In other cases the instruction classifier 202 may use the information received from the decode and renaming stage 104 (e.g. indicator or opcode) to identify more, fewer or other types of instructions.

In some cases there may be one category for each type of instruction identified (e.g. a category for control transfer instructions, a category for address generation instructions, and a category for flag setting instructions) and one general category for all other instructions. In other cases there may be one category for one or more types of identified instructions (e.g. a category for control transfer instructions, address generation instructions, and flag setting instructions; or a category for control transfer instructions and a category for address generation and flag setting instructions) and one general category for all other instructions.

Although it has been described herein that the instruction classifier 202 performs the classification of the instructions, in other examples the classification may be performed by another component of the processor 100, such as the decode and renaming stage 104. In these examples, in addition to receiving the instruction itself from the decode and renaming stage 104 the instruction classifier 202 may also receive information indicating which category the instruction has been classified into. The instruction classifier 202 then sends the received instructions to the appropriate instruction queue based on the classification information received from the decode and renaming stage 104.

Each instruction queue 204-210 receives instructions from the instruction classifier 202 for a particular category and stores each instruction in an available entry or slot. The instructions may be stored in the instruction queues in the order in which they are received from the instruction classifier 202. Since the instruction classifier 202 typically receives and processes the instructions from the decode and renaming stage 104 in program order, the instructions may be stored in the instruction queues 204-210 in program order.

There is typically one instruction queue 204-210 for each category. In the example reservation station 108 of FIG. 4 there are four categories of instructions (e.g. one for each type of instruction identified above) thus there are four instruction queues 204-210. For example, the first instruction queue 204 (instruction queue 0) may be for control transfer instructions, the second instruction queue 206 (instruction queue 1) may be for address generation instructions, the third instruction queue 208 (instruction queue 2) may be for flag setting instructions, and the fourth instruction queue 210 (instruction queue 3) may be for all other instructions. However, in other examples, the reservation station 108 may have more or fewer instruction queues.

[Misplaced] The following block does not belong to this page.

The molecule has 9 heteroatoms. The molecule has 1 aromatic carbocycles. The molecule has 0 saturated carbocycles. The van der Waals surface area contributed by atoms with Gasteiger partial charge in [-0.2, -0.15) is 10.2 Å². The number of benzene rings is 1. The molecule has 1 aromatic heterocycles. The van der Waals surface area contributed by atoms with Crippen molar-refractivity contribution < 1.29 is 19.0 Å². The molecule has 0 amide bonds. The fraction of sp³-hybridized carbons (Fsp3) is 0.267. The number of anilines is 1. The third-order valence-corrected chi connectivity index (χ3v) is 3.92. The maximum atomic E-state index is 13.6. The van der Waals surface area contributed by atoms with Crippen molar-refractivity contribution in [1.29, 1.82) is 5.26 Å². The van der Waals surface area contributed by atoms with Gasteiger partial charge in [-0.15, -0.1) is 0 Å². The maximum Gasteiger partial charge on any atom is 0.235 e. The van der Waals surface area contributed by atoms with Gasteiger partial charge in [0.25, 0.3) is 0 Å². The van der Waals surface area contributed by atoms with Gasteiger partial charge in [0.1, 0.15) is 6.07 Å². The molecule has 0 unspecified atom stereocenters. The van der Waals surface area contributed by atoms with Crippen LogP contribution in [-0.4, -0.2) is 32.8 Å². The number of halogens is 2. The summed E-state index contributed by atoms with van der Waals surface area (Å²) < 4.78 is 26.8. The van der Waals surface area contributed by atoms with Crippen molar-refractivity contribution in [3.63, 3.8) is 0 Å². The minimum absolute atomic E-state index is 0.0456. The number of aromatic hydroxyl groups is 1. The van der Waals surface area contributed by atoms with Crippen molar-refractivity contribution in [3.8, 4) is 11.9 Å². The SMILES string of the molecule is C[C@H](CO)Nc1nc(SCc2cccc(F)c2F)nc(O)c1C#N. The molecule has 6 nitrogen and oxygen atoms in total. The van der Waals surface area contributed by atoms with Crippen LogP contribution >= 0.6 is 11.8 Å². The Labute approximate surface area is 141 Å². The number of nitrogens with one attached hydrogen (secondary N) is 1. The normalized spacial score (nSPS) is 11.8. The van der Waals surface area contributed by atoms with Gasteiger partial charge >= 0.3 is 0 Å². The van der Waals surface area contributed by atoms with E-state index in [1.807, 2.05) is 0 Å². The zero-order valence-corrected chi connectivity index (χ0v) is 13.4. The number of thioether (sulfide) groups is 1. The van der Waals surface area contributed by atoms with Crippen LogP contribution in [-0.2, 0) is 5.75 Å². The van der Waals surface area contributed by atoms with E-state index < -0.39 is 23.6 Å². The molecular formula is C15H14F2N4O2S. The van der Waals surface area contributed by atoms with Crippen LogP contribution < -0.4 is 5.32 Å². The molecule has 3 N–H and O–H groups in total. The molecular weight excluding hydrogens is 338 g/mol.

An instruction waits in the instruction queue until its input operand values are available. In particular, the reservation station 108 may monitor the output of the functional unit(s) 110 to find matches for missing operands (operands with a ready bit set to 0) for each instruction in the instruction queues. Once the reservation station 108 finds a match for a missing operand it sets the ready bit for that operand to 1. In some cases, the reservation station 108 also copies the operand from the functional unit 110 output to the instruction queue. In other cases, the operand value is read from the appropriate register file after the instruction has been issued to the functional unit 110. For example, the first stage of the pipelines 214-220 may be configured to read the operand value from the appropriate register file. This may reduce the number of connections between the functional unit(s) 110 and the reservation station 108 over the cases where the operand values are copied from the functional unit 110 output.

Once all of an instruction's operand values are available the instruction is said to be ready for execution and a ready bit for that instruction may be set indicating that the instruction is ready to be issued to the functional unit 110. An instruction's operand values may be available before the operand values for earlier, older instructions allowing it to leave the instruction queue before those earlier, older instructions.

An example instruction queue 204 will be described with reference to FIG. 3.

The exemplary reservation station 108 of FIG. 2 also comprises an instruction scheduler 212 for issuing ready instructions from the instruction queues 204-210 to the functional unit 110 for execution.

The functional unit 110 comprises one or more like pipelines 214-220 for executing instructions. The exemplary functional unit 110 of FIG. 2 comprises four pipelines 214-220 numbered 0 to 3; however, in other examples the functional unit 110 may comprise more or fewer pipelines.